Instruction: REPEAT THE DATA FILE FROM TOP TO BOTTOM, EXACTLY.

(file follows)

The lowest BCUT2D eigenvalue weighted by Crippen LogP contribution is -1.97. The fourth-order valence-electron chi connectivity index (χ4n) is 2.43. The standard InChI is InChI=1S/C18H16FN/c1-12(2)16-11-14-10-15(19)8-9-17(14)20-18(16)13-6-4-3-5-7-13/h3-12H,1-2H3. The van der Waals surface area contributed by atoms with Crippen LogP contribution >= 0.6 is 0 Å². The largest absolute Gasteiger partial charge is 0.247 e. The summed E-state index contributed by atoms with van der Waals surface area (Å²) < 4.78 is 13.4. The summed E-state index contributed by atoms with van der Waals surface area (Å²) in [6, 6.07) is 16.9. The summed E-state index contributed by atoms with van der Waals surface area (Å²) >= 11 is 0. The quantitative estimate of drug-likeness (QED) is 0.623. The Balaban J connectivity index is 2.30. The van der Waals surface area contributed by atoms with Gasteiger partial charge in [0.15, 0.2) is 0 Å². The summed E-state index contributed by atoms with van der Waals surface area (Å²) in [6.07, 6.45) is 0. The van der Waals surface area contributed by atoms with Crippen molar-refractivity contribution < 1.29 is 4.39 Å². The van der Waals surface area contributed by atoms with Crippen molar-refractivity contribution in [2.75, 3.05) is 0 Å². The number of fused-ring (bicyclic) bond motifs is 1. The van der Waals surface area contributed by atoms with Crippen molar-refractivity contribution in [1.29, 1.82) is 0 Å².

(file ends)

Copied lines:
The lowest BCUT2D eigenvalue weighted by Crippen LogP contribution is -1.97. The fourth-order valence-electron chi connectivity index (χ4n) is 2.43. The standard InChI is InChI=1S/C18H16FN/c1-12(2)16-11-14-10-15(19)8-9-17(14)20-18(16)13-6-4-3-5-7-13/h3-12H,1-2H3. The van der Waals surface area contributed by atoms with Crippen LogP contribution >= 0.6 is 0 Å². The largest absolute Gasteiger partial charge is 0.247 e. The summed E-state index contributed by atoms with van der Waals surface area (Å²) < 4.78 is 13.4. The summed E-state index contributed by atoms with van der Waals surface area (Å²) in [6, 6.07) is 16.9. The summed E-state index contributed by atoms with van der Waals surface area (Å²) >= 11 is 0. The quantitative estimate of drug-likeness (QED) is 0.623. The Balaban J connectivity index is 2.30. The van der Waals surface area contributed by atoms with Gasteiger partial charge in [0.15, 0.2) is 0 Å². The summed E-state index contributed by atoms with van der Waals surface area (Å²) in [6.07, 6.45) is 0. The van der Waals surface area contributed by atoms with Crippen molar-refractivity contribution < 1.29 is 4.39 Å². The van der Waals surface area contributed by atoms with Crippen molar-refractivity contribution in [2.75, 3.05) is 0 Å². The number of fused-ring (bicyclic) bond motifs is 1. The van der Waals surface area contributed by atoms with Crippen molar-refractivity contribution in [1.29, 1.82) is 0 Å².